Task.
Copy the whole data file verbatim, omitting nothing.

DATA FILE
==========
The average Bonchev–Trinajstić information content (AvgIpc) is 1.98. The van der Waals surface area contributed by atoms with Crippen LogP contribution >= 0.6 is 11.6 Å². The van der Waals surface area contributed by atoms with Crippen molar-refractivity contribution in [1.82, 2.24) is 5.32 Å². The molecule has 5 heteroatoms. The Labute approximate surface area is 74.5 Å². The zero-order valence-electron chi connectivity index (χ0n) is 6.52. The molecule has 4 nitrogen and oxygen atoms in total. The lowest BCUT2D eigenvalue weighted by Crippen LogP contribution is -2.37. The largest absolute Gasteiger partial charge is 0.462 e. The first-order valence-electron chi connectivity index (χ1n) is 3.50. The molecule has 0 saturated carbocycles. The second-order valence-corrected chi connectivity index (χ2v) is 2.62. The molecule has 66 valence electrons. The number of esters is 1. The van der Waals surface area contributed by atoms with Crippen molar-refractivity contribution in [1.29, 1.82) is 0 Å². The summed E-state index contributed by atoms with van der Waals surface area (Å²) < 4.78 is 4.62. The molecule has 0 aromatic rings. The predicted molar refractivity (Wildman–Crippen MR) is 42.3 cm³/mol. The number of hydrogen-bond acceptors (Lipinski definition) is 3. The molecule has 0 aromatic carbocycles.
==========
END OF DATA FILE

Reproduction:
The average Bonchev–Trinajstić information content (AvgIpc) is 1.98. The van der Waals surface area contributed by atoms with Crippen LogP contribution >= 0.6 is 11.6 Å². The van der Waals surface area contributed by atoms with Crippen molar-refractivity contribution in [1.82, 2.24) is 5.32 Å². The molecule has 5 heteroatoms. The Labute approximate surface area is 74.5 Å². The zero-order valence-electron chi connectivity index (χ0n) is 6.52. The molecule has 4 nitrogen and oxygen atoms in total. The lowest BCUT2D eigenvalue weighted by Crippen LogP contribution is -2.37. The largest absolute Gasteiger partial charge is 0.462 e. The first-order valence-electron chi connectivity index (χ1n) is 3.50. The molecule has 0 saturated carbocycles. The second-order valence-corrected chi connectivity index (χ2v) is 2.62. The molecule has 66 valence electrons. The number of esters is 1. The van der Waals surface area contributed by atoms with Crippen molar-refractivity contribution in [1.29, 1.82) is 0 Å². The summed E-state index contributed by atoms with van der Waals surface area (Å²) < 4.78 is 4.62. The molecule has 0 aromatic rings. The predicted molar refractivity (Wildman–Crippen MR) is 42.3 cm³/mol. The number of hydrogen-bond acceptors (Lipinski definition) is 3. The molecule has 0 aromatic carbocycles.